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Advanced Filtration TEchnologies for the Recovery and Later conversIon of relevant Fractions from wastEwater

Periodic Reporting for period 2 - AFTERLIFE (Advanced Filtration TEchnologies for the Recovery and Later conversIon of relevant Fractions from wastEwater)

Reporting period: 2019-03-01 to 2020-08-31

Human activities generate a high volume of wastewater that should be treated before being discharged with the finality to remove organic matter and nutrients that can cause environmental damage. Despite the interesting potential of many of these compounds (proteins, sugars, lipids ...) as raw materials fro bio-based industry, their valorisation is currently limited, with the best technologies on stream, to the production of bioenergy.

Within this context, the main objective of AFTERLIFE is to demonstrate at TRL-5 a promising innovative wastewater treatment with the simultaneous recovery of compounds of interest and the conversion of the rest of the organic matter into a high-volume added value biopolymer. The concept includes the use of a promising technology for the treatment of industrial and municipal wastewater, the filtration of membranes of different pore size. AFTERLIFE process is embedded in a circular economy approach through the reuse of the outlet water and the valorisation of the organic matter by the recovery and purification of high value added compounds, the conversion into value-added products and the generation of energy and clean water to be used within the process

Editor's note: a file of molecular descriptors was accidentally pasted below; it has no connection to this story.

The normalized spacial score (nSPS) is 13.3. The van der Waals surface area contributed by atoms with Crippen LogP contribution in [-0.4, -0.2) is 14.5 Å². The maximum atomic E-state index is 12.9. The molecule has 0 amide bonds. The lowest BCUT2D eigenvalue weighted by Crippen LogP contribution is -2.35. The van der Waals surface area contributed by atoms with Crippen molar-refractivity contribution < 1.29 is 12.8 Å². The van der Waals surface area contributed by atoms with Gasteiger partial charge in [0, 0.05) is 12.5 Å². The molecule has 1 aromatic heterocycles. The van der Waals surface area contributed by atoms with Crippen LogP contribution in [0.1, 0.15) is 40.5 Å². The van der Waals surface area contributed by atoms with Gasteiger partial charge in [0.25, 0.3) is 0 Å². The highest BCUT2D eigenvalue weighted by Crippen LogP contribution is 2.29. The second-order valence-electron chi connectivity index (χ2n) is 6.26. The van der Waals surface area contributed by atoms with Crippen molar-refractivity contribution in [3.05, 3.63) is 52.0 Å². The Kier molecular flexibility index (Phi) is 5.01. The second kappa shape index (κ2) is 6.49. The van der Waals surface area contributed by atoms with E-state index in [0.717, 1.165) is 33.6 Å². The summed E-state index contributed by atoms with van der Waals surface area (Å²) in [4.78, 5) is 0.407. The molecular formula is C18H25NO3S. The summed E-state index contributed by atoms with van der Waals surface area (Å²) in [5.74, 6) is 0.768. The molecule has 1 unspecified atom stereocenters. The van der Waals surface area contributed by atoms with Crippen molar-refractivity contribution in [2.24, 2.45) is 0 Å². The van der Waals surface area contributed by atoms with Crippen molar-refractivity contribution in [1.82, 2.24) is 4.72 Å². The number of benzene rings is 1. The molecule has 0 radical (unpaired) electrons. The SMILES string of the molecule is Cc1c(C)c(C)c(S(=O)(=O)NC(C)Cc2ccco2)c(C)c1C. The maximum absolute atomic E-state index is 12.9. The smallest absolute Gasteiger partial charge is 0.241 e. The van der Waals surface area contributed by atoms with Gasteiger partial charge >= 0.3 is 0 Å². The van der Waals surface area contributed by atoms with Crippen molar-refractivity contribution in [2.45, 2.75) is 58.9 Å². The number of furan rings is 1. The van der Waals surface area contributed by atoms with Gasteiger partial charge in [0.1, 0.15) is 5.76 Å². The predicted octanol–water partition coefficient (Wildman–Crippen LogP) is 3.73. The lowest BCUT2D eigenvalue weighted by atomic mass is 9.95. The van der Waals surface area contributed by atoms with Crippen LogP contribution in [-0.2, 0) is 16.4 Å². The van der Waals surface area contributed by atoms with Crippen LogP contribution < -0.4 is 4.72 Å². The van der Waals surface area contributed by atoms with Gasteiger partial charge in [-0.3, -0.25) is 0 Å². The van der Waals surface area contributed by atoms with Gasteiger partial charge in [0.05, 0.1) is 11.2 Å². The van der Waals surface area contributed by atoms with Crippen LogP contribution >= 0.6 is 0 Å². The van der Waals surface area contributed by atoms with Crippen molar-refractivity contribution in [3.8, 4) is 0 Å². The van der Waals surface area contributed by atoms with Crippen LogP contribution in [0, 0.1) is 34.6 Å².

At this stage of the project, the selected wastewaters have been sampled, characterised and various pretreatment, recovery and conversion methodologies have been developed. The model of the process has been developed as basis for its optimisation and the first iteration of LCA-based environmental assessment and techno-economic assessment activities is on-going.

At this stage of the project after 36 months from the beginning of the project, the selected wastewaters have been sampled, characterised and various pretreatment, recovery, and conversion methodologies have been developed. This way, functional schemes have been developed for the target wastewaters. The design and engineering of the processes has been developed and the pilot activities has just started. Besides, as an advance in the SoA, AFTERLIFE has allowed a straight comparison (in techno-economic and environmental impact terms) between the two strategies for the bacterial production of bioplastic polymers of type polyhydroxyalkanoates: (1) use of pure bacterial cultures and (2) of mixed cultures. The first iteration of LCA-based environmental assessment and techno-economic assessment activities has been reflected in a hot spot analysis. Key exploitable results of the project have been identified and described and exploitation strategies (through publications, patents, thesis, etc.) have drafted. A seminar and a workshop have been held online to disseminate the technology among the potential stakeholders. Besides, partners have made presentations in conferences and event about the innovations in the project.